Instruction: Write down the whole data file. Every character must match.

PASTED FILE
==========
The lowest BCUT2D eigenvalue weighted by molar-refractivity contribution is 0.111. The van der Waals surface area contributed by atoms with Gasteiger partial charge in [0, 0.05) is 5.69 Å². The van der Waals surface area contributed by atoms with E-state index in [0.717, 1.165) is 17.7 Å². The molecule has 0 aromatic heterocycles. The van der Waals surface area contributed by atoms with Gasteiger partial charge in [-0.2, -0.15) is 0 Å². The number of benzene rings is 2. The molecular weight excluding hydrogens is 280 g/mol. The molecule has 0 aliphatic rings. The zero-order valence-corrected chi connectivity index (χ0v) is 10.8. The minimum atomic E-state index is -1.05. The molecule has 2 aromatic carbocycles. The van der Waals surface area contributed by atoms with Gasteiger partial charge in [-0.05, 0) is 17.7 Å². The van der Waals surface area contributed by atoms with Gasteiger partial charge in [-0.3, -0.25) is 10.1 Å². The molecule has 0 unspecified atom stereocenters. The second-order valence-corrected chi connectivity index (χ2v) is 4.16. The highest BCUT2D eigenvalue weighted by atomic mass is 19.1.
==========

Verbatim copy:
The lowest BCUT2D eigenvalue weighted by molar-refractivity contribution is 0.111. The van der Waals surface area contributed by atoms with Gasteiger partial charge in [0, 0.05) is 5.69 Å². The van der Waals surface area contributed by atoms with E-state index in [0.717, 1.165) is 17.7 Å². The molecule has 0 aromatic heterocycles. The van der Waals surface area contributed by atoms with Gasteiger partial charge in [-0.2, -0.15) is 0 Å². The number of benzene rings is 2. The molecular weight excluding hydrogens is 280 g/mol. The molecule has 0 aliphatic rings. The zero-order valence-corrected chi connectivity index (χ0v) is 10.8. The minimum atomic E-state index is -1.05. The molecule has 2 aromatic carbocycles. The van der Waals surface area contributed by atoms with Gasteiger partial charge in [-0.05, 0) is 17.7 Å². The van der Waals surface area contributed by atoms with Gasteiger partial charge in [-0.3, -0.25) is 10.1 Å². The molecule has 0 unspecified atom stereocenters. The second-order valence-corrected chi connectivity index (χ2v) is 4.16. The highest BCUT2D eigenvalue weighted by atomic mass is 19.1.